Include plenty of omega 3-rich oily fish (salmon, mackerel, sardines, herring, anchovies, trout), plenty of colourful vegetables, berries, herbs and spices and quality, real food sources of protein As well as oily fish (EPA and DHA omega 3 fats), an anti-inflammatory diet consists of beans, lentils, naturally gluten-free whole grains such as oats, buckwheat and quinoa, root vegetables, bright and deeply coloured plants, turmeric, ginger, garlic and all-star extra virgin olive oil used frequently each day! Our mixed box of colour-codes juices and shots provide a daily injection of wonderful anti-inflammatory and protective antioxidants. 

 2) Take vitamin D and K2

Supplement with a good quality vitamin D alongside about 75 mcg of K2. We like Nutri Advanced D3 and K2 drops. Vitamin K2 supports proper absorption of vitamin D and helps to convert calcium into bone mass rather than allowing it to build up in the arteries (calcification). Test your vitamin D levels twice a year to inform your unique daily vitamin D dose needs.

3) Build muscle!
Nothing is more protective for your bones than having healthy amounts of muscle surrounding them. The more muscle mass you have the less likely you are to break your bones from a fall. Everybody starts to lose 3-5% of their muscle mass every 10 years from age 35, a situation known as sarcopenia. The rate of muscle loss increases with age. Walk daily and strength train 2-4 times per week. Strength training consists of lifting, pushing and pulling (heavy) weights, whatever your age! This can simply be body weight to start off with such as body weight squats, press ups and pull ups. Yoga and pilates are also helpful additions.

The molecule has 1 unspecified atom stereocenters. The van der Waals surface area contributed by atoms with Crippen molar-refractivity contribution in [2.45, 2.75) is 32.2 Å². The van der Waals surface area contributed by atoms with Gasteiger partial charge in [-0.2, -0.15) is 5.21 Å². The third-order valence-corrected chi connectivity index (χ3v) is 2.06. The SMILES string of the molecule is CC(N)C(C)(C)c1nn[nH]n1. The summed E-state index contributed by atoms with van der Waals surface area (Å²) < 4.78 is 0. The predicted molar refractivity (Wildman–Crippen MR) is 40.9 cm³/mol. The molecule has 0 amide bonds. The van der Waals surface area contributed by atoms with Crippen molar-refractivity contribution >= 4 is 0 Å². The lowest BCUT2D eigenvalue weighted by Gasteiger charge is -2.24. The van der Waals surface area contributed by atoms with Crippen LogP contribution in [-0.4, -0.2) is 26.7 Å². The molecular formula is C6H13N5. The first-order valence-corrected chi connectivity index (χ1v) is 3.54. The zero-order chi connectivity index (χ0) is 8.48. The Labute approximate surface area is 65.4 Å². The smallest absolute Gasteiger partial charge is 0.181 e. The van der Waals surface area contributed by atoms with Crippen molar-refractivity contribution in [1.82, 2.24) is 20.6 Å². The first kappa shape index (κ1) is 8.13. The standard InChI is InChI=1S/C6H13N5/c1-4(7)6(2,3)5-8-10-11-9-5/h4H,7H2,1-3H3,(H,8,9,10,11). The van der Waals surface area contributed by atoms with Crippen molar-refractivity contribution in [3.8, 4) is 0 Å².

4) Increase foods rich in these nutrients:

Calcium - quality cheese such as feta, cottage, manchego and parmesan, natural, full fat yoghurt, tofu and tempeh, sesame seeds and dark green leafy vegetables such as spinach, bok choi, kale and broccoli. NOTE: Calcium is best taken in through foods rather than supplementation because taking large amounts of calcium (e.g. through supplementation) without adequate magnesium levels can lead to calcium malabsorption and subsequent deficiency.

Vitamin K2 - eggs (yolks), ghee, dark green leafy vegetables, chicken meat and natto.

Magnesium -
dark leafy vegetable, beans, lentils, nuts and seeds

Other important considerations are to reduce alcohol to no more than 1 drink at a time/per day, avoid fizzy drinks, reduce sugar and if you smoke, look into ways to support you to quit.

We hope that you've found this blog informative and helpful and that is has provided you with some practical action steps you can start to put into practice straight away. Start with ONE thing and continue to build on each of the recommendations that apply to you over time. Be in it for the long haul and remember that slow and steady wins the race!